While we are sinners.  

Before we get it all just right. 

Before other people have gotten it just right, He loves them, too.

And when I don't know what God wants me to do about all the pain and suffering and insanity of the world?  

This, I think, is the cross I'm called to carry:  the embracing cross.

To know this one thing:  God loves me this much, and so I must love others.

Most days, I don't know anything more than that.

And, strangely, it seems to be enough.

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knowing what you know

I am a little bit addicted to TED Talks.  I liked them on Facebook, and now they send me all these high-octane, deep dark chocolate morsels of wonderfulness for my brain.

So yesterday I watched this talk by Margaret Heffernan, called Dare to Disagree.  She says that good information is not enough, because all too often, we're willfully blind to what we already know.  

We're too afraid of conflict to let ourselves know what we know.

But disagreement and conflict, Heffernan says, is the way we know more and get better.  When we allow ourselves to keep doing things the same old ways, without questioning, without stirring the pot, we can actually end up causing harm.  

(Think about the days when doctors didn't wash their hands.  Eeesh.)  

She says that we have to let ourselves know what we know.  And then we need the will, the talent, and the moral courage to use what we know in the service of good.  

Heffernan's field of expertise is organizational culture, but what she has to say applies to where I live, in the world of counseling therapy.

Because an awful lot of what I do is giving clients permission to know what they know, and supporting them to have the moral courage to create conflict if necessary, to live in the truth of what they know.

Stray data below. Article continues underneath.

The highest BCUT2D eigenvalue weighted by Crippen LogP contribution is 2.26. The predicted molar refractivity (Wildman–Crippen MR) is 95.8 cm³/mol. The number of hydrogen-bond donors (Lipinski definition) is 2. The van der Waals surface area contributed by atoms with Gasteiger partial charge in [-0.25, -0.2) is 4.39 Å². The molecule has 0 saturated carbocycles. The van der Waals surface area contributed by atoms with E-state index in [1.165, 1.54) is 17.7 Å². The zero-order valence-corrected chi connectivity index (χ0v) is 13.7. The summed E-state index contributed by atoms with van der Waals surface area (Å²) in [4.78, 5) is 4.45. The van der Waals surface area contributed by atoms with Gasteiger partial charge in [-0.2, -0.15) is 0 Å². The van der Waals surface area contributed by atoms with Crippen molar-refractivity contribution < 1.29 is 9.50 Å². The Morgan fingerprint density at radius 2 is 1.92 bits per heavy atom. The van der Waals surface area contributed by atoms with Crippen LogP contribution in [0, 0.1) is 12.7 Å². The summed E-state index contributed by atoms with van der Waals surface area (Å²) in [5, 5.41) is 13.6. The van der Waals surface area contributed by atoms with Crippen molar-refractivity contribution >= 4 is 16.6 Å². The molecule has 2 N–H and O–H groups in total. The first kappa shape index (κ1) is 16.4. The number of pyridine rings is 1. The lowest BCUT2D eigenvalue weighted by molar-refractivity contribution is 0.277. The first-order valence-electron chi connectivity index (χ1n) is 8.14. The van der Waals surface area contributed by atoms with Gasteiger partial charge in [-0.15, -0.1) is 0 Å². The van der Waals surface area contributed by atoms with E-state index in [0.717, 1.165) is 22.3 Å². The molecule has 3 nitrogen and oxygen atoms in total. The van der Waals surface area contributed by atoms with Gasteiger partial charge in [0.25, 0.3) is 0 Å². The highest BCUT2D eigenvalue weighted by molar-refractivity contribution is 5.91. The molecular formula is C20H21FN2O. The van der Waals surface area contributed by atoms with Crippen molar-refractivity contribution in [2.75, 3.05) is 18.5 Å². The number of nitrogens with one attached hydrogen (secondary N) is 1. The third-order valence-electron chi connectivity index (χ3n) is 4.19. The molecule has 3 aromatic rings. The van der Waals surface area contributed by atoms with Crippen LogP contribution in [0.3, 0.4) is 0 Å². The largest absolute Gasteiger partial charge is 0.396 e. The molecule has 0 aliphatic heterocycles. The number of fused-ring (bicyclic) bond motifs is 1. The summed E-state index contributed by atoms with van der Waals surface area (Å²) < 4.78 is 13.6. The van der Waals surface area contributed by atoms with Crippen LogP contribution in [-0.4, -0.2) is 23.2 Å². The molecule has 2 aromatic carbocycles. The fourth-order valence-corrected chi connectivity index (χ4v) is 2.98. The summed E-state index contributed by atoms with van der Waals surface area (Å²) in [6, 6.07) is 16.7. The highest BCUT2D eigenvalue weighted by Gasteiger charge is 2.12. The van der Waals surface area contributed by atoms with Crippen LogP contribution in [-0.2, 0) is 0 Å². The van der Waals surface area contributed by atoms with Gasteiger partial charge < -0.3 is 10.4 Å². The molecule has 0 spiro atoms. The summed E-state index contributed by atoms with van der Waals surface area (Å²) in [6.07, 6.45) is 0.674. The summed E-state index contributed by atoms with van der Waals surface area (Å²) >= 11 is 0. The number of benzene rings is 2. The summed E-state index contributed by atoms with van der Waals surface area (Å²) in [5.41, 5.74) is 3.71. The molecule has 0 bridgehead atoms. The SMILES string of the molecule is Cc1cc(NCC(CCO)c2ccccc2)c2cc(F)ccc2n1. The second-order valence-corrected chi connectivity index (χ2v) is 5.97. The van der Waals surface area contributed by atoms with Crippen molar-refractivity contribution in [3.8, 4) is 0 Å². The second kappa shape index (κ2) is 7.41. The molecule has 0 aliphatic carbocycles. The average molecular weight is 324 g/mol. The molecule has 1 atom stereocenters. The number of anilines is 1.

And, if you've read my Manifesto, you'll know that I won't ask my clients to do what I won't do myself.  So I have to know what I know.  And I have to have the moral courage to create conflict at times, to live in the truth of what I know.  God help me.

 photo:  Michael Bruner

photo:  Michael Bruner

When we don't allow ourselves to know what we know.

When we live in willful blindness.

When we live in fear of conflict, in dread of disagreement, enslaved to What Everybody Else Will Think.

Then we base our life on lies and the truth slips away, far from us.

God's gift to us is power, love, and a sound mind.  (2 Timothy 1:7)

The Truth sets us free.

Not lies.

Not fear.

Not slavery to What Everybody Else Will Think.

So, today.  

Let us all know what we know, fearlessly, powerfully, lovingly.

Let us live in freedom and truth.

And let us be a haven of freedom and truth to those around us.

"For to be free is not merely to cast off one's chains, but to live in a way that respects and enhances the freedom of others."  Nelson Mandela

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the cure for the common optimist

True confession:  I love kids' movies.  And my sons, bless their hearts, will still go with me, scrunching down in their seats so their six-foot-plus frames don't block the whole screen from all the grade schoolers surrounding us.  

On spring break (at my college son's determined urging, in fact) we went and saw the Lego movie, which was incredibly clever and hilarious, with scenes from all the classic Lego sets.  Superheroes, pirates, movie characters, oceans, deserts, cities, giant machines, space ships--you name it, the Lego movie has it.  

My favorite part, though, was Cloud Cuckoo Land, presided over by Princess Unikitty, whose world consists of "no negativity whatsoever."  Inevitably, the course of life does not run smoothly for Princess Unikitty.  As her world implodes, she starts to feel emotions which are not happiness.  

Princess Unikitty is hilarious to me because I have been Princess Unikitty.  

I have been the super-awesome, super-positive, super-functioning queen of my own perfectly constructed life.  

Then I have been the volcanically exploding nightmare whose emotions erupt and wreak havoc everywhere.  

And I suspect that I am not the only person who's ever lived on the swing of that pendulum. 

First we're optimists, focused on seeing the results we want.  We can keep control--or the illusion of control--for quite a while, as long as we're confronted with no negativity whatsoever.

But then the explosion comes, and afterwards we're left wondering what to do.  A certain number of us will pick ourselves up, and put the pieces of Cloud Cuckoo Land back together.  

Others will find ourselves inundated with grief and sorrow, unable to find a way out.  Painful pessimism becomes the answer, as we're cynically convinced that happy endings never happen, and it's better to keep our expectations low.